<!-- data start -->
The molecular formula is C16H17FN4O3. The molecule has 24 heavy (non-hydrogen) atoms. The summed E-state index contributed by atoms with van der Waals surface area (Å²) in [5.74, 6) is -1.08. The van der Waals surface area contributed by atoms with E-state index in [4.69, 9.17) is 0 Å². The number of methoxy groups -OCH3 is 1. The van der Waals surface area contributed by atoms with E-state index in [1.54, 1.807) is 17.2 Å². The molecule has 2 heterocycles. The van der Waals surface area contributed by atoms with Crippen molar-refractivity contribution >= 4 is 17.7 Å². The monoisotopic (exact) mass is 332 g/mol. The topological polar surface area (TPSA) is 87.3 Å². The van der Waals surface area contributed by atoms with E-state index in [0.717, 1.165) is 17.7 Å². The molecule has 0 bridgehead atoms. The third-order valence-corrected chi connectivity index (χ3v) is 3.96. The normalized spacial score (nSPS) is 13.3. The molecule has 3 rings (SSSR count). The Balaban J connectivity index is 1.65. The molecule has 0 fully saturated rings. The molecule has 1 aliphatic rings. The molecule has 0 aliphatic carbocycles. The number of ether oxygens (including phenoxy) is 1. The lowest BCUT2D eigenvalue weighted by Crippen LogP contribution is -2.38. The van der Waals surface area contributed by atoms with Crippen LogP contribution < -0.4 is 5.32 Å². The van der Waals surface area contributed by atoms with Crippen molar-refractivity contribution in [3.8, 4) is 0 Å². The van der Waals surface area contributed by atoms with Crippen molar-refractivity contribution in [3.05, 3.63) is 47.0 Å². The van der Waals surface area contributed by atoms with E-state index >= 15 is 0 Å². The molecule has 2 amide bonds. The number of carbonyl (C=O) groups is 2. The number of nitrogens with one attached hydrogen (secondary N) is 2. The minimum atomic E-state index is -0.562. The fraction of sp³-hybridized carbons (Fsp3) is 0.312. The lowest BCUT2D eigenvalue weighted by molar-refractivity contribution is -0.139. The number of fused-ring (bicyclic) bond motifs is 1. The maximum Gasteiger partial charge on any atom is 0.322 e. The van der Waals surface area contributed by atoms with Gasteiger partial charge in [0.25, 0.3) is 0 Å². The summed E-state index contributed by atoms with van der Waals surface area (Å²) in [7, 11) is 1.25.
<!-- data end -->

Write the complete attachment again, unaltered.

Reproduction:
The molecular formula is C16H17FN4O3. The molecule has 24 heavy (non-hydrogen) atoms. The summed E-state index contributed by atoms with van der Waals surface area (Å²) in [5.74, 6) is -1.08. The van der Waals surface area contributed by atoms with E-state index in [4.69, 9.17) is 0 Å². The number of methoxy groups -OCH3 is 1. The van der Waals surface area contributed by atoms with E-state index in [1.54, 1.807) is 17.2 Å². The molecule has 2 heterocycles. The van der Waals surface area contributed by atoms with Crippen molar-refractivity contribution >= 4 is 17.7 Å². The monoisotopic (exact) mass is 332 g/mol. The topological polar surface area (TPSA) is 87.3 Å². The van der Waals surface area contributed by atoms with E-state index in [0.717, 1.165) is 17.7 Å². The molecule has 0 bridgehead atoms. The third-order valence-corrected chi connectivity index (χ3v) is 3.96. The normalized spacial score (nSPS) is 13.3. The molecule has 3 rings (SSSR count). The Balaban J connectivity index is 1.65. The molecule has 0 fully saturated rings. The molecule has 1 aliphatic rings. The molecule has 0 aliphatic carbocycles. The number of ether oxygens (including phenoxy) is 1. The lowest BCUT2D eigenvalue weighted by Crippen LogP contribution is -2.38. The van der Waals surface area contributed by atoms with Crippen LogP contribution < -0.4 is 5.32 Å². The van der Waals surface area contributed by atoms with Crippen molar-refractivity contribution in [3.8, 4) is 0 Å². The van der Waals surface area contributed by atoms with Crippen molar-refractivity contribution in [3.05, 3.63) is 47.0 Å². The van der Waals surface area contributed by atoms with E-state index >= 15 is 0 Å². The molecule has 2 amide bonds. The number of carbonyl (C=O) groups is 2. The number of nitrogens with one attached hydrogen (secondary N) is 2. The minimum atomic E-state index is -0.562. The fraction of sp³-hybridized carbons (Fsp3) is 0.312. The lowest BCUT2D eigenvalue weighted by molar-refractivity contribution is -0.139. The number of fused-ring (bicyclic) bond motifs is 1. The maximum Gasteiger partial charge on any atom is 0.322 e. The van der Waals surface area contributed by atoms with Gasteiger partial charge in [0.25, 0.3) is 0 Å². The summed E-state index contributed by atoms with van der Waals surface area (Å²) in [7, 11) is 1.25.